Preface to 'A Smaller Social History of Ancient Ireland'

From A Smaller Social History of Ancient Ireland 1906

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Sculpture over doorway in Cormac's Chapel

Sculpture over doorway in Cormac’s Chapel, Cashel: Centaur shooting at a lion (from Petrie’s Round Towers)


THIS book is an abridgment of my larger work, "A Social History of Ancient Ireland." It consists mainly of simple exposition: most of the illustrative quotations and proofs, which are given in detail in the larger work, and nearly all the numerous references to authorities, are here omitted.* Yet the book is something more than a mere dry array of fact-statements; and I hope it will be found, not only instructive, but readable and interesting.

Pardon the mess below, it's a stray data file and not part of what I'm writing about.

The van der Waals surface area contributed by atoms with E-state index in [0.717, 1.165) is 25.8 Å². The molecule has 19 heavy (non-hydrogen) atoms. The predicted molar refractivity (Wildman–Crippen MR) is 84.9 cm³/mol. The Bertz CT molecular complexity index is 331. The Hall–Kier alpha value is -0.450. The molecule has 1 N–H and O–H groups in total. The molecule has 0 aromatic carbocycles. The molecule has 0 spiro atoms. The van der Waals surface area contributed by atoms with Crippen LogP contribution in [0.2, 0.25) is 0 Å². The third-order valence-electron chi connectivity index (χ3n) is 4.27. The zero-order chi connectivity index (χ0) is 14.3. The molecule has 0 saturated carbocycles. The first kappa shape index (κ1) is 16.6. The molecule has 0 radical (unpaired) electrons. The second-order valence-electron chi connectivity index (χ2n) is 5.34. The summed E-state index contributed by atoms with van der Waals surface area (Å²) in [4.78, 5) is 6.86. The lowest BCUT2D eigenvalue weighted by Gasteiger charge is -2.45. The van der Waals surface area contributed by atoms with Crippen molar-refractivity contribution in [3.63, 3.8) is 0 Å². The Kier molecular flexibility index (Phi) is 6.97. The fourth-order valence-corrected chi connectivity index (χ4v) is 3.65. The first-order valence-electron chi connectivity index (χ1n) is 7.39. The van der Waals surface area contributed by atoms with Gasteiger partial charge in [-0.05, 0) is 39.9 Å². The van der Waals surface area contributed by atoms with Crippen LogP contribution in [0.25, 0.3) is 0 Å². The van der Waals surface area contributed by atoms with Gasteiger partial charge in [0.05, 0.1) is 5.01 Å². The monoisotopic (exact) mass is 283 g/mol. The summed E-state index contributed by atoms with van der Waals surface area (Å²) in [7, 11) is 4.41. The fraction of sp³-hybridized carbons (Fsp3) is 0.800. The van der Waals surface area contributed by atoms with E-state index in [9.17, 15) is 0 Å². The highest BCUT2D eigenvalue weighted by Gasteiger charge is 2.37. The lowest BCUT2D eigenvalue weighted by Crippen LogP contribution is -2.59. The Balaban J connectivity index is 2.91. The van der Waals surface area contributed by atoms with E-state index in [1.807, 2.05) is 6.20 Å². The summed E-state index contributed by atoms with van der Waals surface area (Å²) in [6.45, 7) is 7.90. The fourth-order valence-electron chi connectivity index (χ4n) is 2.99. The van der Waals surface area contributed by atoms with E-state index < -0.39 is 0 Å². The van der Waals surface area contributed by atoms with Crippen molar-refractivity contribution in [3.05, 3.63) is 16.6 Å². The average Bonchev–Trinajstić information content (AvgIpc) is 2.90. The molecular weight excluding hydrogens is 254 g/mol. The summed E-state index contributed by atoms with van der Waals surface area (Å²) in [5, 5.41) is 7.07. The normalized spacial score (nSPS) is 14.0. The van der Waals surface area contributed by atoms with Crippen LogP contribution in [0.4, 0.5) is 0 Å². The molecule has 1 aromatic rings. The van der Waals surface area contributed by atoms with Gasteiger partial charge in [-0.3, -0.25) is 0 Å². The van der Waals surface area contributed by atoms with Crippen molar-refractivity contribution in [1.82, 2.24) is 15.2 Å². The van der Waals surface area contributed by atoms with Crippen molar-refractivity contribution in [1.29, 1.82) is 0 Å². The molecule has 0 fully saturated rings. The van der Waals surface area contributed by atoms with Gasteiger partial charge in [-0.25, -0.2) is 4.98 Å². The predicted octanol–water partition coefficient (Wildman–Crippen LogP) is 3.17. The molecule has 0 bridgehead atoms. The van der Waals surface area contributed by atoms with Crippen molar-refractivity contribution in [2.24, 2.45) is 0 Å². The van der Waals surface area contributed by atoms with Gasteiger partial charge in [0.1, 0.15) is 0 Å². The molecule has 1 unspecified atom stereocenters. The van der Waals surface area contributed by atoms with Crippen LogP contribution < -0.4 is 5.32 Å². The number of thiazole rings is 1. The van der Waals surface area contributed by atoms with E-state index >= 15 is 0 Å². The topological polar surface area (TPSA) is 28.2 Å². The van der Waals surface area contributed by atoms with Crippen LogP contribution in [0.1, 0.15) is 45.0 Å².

The social condition of most of those ancient nations that have made any figure in the world has been investigated and set forth in books; and perhaps it will be acknowledged that Ireland deserves to be similarly commemorated. For, besides the general importance of all such studies in elucidating the history of the human race, the ancient Irish were a highly intellectual and interesting people; and the world owes them something, as I hope to be able to show. In this book an attempt is made to picture society, in all its phases, as it existed in Ireland before the Anglo-Norman invasion; and to accomplish this work, every authentic source of information within my reach has been turned to account.